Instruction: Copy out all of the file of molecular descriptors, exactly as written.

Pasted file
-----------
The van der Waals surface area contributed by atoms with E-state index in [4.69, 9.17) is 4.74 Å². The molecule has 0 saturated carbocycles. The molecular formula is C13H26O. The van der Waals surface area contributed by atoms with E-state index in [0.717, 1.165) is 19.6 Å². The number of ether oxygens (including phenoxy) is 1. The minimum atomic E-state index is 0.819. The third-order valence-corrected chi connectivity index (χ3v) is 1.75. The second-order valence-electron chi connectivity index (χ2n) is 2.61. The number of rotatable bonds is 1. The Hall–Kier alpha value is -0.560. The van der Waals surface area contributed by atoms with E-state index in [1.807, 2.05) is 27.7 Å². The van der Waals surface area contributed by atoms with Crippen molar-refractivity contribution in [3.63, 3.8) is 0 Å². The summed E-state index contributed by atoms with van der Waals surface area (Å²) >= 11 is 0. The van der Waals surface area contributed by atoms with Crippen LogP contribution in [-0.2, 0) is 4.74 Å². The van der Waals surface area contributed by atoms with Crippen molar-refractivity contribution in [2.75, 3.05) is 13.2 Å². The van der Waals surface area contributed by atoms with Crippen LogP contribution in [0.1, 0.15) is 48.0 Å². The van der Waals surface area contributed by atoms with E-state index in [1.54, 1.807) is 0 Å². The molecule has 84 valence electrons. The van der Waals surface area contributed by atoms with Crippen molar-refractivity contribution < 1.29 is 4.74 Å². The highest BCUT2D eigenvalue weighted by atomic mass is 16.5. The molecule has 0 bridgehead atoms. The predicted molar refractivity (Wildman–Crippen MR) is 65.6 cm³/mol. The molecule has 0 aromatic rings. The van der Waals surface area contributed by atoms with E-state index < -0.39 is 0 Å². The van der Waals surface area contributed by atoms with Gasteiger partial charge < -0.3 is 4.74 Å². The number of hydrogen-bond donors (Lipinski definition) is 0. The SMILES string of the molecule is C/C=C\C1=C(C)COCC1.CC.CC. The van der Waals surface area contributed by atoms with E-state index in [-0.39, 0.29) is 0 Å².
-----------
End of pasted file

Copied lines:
The van der Waals surface area contributed by atoms with E-state index in [4.69, 9.17) is 4.74 Å². The molecule has 0 saturated carbocycles. The molecular formula is C13H26O. The van der Waals surface area contributed by atoms with E-state index in [0.717, 1.165) is 19.6 Å². The number of ether oxygens (including phenoxy) is 1. The minimum atomic E-state index is 0.819. The third-order valence-corrected chi connectivity index (χ3v) is 1.75. The second-order valence-electron chi connectivity index (χ2n) is 2.61. The number of rotatable bonds is 1. The Hall–Kier alpha value is -0.560. The van der Waals surface area contributed by atoms with E-state index in [1.807, 2.05) is 27.7 Å². The van der Waals surface area contributed by atoms with Crippen molar-refractivity contribution in [3.63, 3.8) is 0 Å². The summed E-state index contributed by atoms with van der Waals surface area (Å²) >= 11 is 0. The van der Waals surface area contributed by atoms with Crippen LogP contribution in [-0.2, 0) is 4.74 Å². The van der Waals surface area contributed by atoms with Crippen molar-refractivity contribution in [2.75, 3.05) is 13.2 Å². The van der Waals surface area contributed by atoms with Crippen LogP contribution in [0.1, 0.15) is 48.0 Å². The van der Waals surface area contributed by atoms with E-state index in [1.54, 1.807) is 0 Å². The molecule has 84 valence electrons. The van der Waals surface area contributed by atoms with Crippen molar-refractivity contribution < 1.29 is 4.74 Å². The highest BCUT2D eigenvalue weighted by atomic mass is 16.5. The molecule has 0 bridgehead atoms. The predicted molar refractivity (Wildman–Crippen MR) is 65.6 cm³/mol. The molecule has 0 aromatic rings. The van der Waals surface area contributed by atoms with E-state index < -0.39 is 0 Å². The van der Waals surface area contributed by atoms with Gasteiger partial charge < -0.3 is 4.74 Å². The number of hydrogen-bond donors (Lipinski definition) is 0. The SMILES string of the molecule is C/C=C\C1=C(C)COCC1.CC.CC. The van der Waals surface area contributed by atoms with E-state index in [-0.39, 0.29) is 0 Å².